It will be a busy week for Brock’s Department of Dramatic Arts, with a theatrical performance, panel discussion and series of public workshops all lined up in a matter of three days.
The programming, sponsored by the Walker Cultural Leader Series, takes place Thursday, March 15 to Saturday, March 17 at the Marilyn I. Walker School of Fine and Performing Arts (MIWSFPA) in downtown St. Catharines.
Kerr Mesner, of Pennsylvania’s Arcadia University, will kick-off the three-day lineup Thursday with the debut of In Transit: Artistic Interventions in Precarious Times. The one-person performance piece combines multimedia, live theatrical performance and audience engagement to create an evocative and thought-provoking dramatic experience. His autoethnographic theatrical piece explores the intersections of queer identities, Christianity’s contributions to anti-queer violence and the challenges of embodying transgender identities within current political contexts.
Mesner weaves a story arc between live theatrical performances from his 2017 piece, In Transit, and multimedia excerpts from the film version of his 2014 play, Intervention, that was part of his doctoral dissertation.
He performs in the Marilyn I. Walker (MIW) Theatre Thursday, March 15 from 7 to 9 p.m.
On Friday, March 16, a panel discussion, “Tensions of Engagement in the Canadian Immigrant Theatre Context,” will take place in the MIW Theatre at 7 p.m.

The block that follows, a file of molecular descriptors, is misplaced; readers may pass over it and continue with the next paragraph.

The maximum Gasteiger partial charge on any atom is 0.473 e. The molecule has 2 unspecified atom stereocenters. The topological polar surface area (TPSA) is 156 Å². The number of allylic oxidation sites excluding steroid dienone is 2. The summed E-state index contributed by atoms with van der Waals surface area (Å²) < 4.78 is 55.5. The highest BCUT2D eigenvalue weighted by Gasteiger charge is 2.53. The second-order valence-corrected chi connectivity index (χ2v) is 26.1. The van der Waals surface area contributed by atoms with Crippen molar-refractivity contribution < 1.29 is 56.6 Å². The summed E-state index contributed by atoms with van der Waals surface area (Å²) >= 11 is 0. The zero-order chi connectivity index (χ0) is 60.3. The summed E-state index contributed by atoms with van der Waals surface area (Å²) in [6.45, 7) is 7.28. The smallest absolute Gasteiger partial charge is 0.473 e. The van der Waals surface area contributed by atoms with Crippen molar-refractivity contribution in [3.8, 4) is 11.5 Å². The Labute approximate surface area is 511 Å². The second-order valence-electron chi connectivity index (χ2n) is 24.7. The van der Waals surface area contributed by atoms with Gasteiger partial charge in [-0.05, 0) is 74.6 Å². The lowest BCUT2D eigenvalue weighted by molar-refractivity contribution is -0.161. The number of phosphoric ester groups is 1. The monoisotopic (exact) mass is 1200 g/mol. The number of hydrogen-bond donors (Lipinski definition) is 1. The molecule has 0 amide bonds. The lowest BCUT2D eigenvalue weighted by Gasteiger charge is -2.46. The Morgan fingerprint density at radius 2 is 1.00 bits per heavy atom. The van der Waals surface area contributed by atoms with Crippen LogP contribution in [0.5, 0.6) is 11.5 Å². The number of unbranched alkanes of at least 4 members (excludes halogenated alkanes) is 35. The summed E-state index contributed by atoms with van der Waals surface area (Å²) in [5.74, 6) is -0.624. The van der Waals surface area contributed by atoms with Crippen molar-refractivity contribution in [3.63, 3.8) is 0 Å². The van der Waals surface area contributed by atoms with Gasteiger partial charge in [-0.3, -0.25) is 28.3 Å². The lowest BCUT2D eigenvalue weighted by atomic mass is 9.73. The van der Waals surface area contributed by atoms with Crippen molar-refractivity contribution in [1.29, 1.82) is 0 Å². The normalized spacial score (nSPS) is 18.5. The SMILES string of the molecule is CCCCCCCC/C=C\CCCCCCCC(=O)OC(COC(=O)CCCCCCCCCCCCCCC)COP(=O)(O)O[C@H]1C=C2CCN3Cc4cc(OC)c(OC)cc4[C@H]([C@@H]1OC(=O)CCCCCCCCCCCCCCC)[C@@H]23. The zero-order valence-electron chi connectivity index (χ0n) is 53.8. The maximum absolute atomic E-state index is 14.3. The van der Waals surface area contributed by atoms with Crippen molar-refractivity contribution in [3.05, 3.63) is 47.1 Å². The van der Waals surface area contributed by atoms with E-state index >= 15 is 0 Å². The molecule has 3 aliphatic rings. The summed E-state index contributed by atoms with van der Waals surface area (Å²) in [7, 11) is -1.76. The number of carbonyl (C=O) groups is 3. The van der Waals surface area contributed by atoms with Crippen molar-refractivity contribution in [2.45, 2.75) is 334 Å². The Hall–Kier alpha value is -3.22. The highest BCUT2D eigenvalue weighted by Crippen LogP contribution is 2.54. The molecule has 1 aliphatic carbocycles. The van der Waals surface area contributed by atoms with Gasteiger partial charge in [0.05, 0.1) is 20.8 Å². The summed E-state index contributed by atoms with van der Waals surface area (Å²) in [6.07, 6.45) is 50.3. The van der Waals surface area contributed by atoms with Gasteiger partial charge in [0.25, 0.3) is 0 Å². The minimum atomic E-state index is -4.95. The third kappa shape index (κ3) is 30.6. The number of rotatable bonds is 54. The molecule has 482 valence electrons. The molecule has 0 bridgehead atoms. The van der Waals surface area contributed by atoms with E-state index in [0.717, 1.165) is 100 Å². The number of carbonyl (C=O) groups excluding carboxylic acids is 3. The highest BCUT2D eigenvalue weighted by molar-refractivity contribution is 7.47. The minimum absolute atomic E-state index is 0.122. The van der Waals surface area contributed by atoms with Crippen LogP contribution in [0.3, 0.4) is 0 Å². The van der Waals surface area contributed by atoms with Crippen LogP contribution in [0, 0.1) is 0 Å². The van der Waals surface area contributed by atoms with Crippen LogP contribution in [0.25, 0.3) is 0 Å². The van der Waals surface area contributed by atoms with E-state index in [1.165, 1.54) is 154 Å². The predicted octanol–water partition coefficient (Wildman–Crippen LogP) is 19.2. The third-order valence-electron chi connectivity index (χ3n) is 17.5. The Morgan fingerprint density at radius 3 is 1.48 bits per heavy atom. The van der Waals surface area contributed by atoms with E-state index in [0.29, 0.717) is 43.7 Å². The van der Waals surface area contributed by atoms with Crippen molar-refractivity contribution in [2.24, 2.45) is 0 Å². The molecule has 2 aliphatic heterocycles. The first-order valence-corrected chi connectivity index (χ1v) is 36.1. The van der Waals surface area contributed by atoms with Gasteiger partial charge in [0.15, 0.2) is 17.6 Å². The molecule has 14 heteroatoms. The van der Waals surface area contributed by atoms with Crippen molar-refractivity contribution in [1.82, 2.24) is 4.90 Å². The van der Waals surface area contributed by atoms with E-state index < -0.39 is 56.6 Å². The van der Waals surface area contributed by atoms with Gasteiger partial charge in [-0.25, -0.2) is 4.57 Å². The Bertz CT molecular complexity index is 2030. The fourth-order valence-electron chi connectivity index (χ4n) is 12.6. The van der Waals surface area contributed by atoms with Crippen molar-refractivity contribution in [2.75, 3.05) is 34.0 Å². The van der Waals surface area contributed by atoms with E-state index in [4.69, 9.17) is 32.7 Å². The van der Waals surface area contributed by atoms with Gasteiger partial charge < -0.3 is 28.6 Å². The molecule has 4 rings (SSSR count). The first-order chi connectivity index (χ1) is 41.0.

Ruth Howard of Jumblies Theatre, Lina de Guevara of Puente Theatre and Professor Yasmine Kandil of Brock University will discuss how applied theatre with immigrants and refugees in Canada has evolved over the past few decades. Moderated by Brock Professor Natalie Alvarez, the panel will examine whether the medium has had a positive and tangible impact on this community, and on settler Canadians.
Kandil began her immigrant journey in Victoria, B.C., where she worked on multiple projects exploring celebration as a means for immigrant youth to claim a space in their new home. She is currently engaged in the second phase of devising a theatre piece that examines narratives of immigration and settlement for Brock students and local immigrants and refugees in relation to expectations, obstacles and assimilation.
Beginning Saturday, March 17, Brock’s visiting scholars and theatre makers, including two panelists from the previous evening’s event, will present workshops about their work in the Dramatic Arts field.
Howard, founder of Toronto-based Jumblies Theatre, explores her recent Four Lands touring project in a workshop held in Studio B of the MIWSFPA from 10 a.m. to noon. Her work on issues of diversity has won many awards. Jumblies Theatre is known for its work with minority groups, engaging non-artists and a larger spectrum of participants through community-based theatre.
Following from 1 to 3 p.m. in Studio C will be de Guevara’s workshop, which examines the different tools used to research immigrant and refugee narratives. She was the first immigrant artist to establish a theatre company in Victoria that focused solely on promoting the narratives of immigration and settlement, with the purpose of bridging the gap between the minority group and predominantly white culture of Victoria. Her work has spread to other provinces in Canada since she began her Canadian journey almost 40 years ago.
Admission to all three days of programming is free thanks to sponsorship from the Walker Cultural Leader Series, founded by Marilyn I. Walker. However, participants are asked to register for the March workshops in advance through Eventbrite.
The Walker Cultural Leader Series brings leading artists, performers, practitioners and academics to the Marilyn I. Walker School of Fine and Performing Arts at Brock University.